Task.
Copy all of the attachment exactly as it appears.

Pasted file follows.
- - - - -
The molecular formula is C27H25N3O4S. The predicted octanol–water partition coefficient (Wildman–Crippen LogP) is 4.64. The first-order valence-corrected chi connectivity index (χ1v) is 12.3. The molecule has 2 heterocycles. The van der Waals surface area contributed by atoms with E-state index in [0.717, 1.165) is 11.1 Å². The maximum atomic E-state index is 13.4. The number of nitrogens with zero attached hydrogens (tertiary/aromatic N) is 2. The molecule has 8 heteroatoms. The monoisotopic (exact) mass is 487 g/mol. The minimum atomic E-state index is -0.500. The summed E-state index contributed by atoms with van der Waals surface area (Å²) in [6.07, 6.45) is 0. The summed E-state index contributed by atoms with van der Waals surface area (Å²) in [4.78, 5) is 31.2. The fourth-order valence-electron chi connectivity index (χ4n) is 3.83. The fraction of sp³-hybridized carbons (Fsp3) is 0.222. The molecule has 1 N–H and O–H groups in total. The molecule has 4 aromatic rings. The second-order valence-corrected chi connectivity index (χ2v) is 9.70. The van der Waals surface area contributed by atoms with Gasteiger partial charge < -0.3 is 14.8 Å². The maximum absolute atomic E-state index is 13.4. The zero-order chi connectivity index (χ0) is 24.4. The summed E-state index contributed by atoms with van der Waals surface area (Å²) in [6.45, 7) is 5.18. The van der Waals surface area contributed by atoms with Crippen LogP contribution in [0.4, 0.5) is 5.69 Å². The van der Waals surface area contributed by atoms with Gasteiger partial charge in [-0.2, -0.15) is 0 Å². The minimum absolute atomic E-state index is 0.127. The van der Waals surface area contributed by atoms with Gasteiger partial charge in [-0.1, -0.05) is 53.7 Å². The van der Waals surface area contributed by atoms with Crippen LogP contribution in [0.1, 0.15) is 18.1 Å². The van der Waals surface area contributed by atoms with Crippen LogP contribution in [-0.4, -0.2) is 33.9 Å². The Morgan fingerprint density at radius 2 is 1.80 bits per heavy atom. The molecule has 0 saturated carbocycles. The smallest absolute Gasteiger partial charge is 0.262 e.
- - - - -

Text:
The molecular formula is C27H25N3O4S. The predicted octanol–water partition coefficient (Wildman–Crippen LogP) is 4.64. The first-order valence-corrected chi connectivity index (χ1v) is 12.3. The molecule has 2 heterocycles. The van der Waals surface area contributed by atoms with E-state index in [0.717, 1.165) is 11.1 Å². The maximum atomic E-state index is 13.4. The number of nitrogens with zero attached hydrogens (tertiary/aromatic N) is 2. The molecule has 8 heteroatoms. The monoisotopic (exact) mass is 487 g/mol. The minimum atomic E-state index is -0.500. The summed E-state index contributed by atoms with van der Waals surface area (Å²) in [6.07, 6.45) is 0. The summed E-state index contributed by atoms with van der Waals surface area (Å²) in [4.78, 5) is 31.2. The fourth-order valence-electron chi connectivity index (χ4n) is 3.83. The fraction of sp³-hybridized carbons (Fsp3) is 0.222. The molecule has 1 N–H and O–H groups in total. The molecule has 4 aromatic rings. The second-order valence-corrected chi connectivity index (χ2v) is 9.70. The van der Waals surface area contributed by atoms with Gasteiger partial charge < -0.3 is 14.8 Å². The maximum absolute atomic E-state index is 13.4. The zero-order chi connectivity index (χ0) is 24.4. The summed E-state index contributed by atoms with van der Waals surface area (Å²) in [6.45, 7) is 5.18. The van der Waals surface area contributed by atoms with Crippen LogP contribution in [0.4, 0.5) is 5.69 Å². The van der Waals surface area contributed by atoms with Gasteiger partial charge in [-0.2, -0.15) is 0 Å². The minimum absolute atomic E-state index is 0.127. The van der Waals surface area contributed by atoms with Gasteiger partial charge in [-0.1, -0.05) is 53.7 Å². The van der Waals surface area contributed by atoms with Crippen LogP contribution in [0.1, 0.15) is 18.1 Å². The van der Waals surface area contributed by atoms with Crippen LogP contribution in [-0.4, -0.2) is 33.9 Å². The Morgan fingerprint density at radius 2 is 1.80 bits per heavy atom. The molecule has 0 saturated carbocycles. The smallest absolute Gasteiger partial charge is 0.262 e.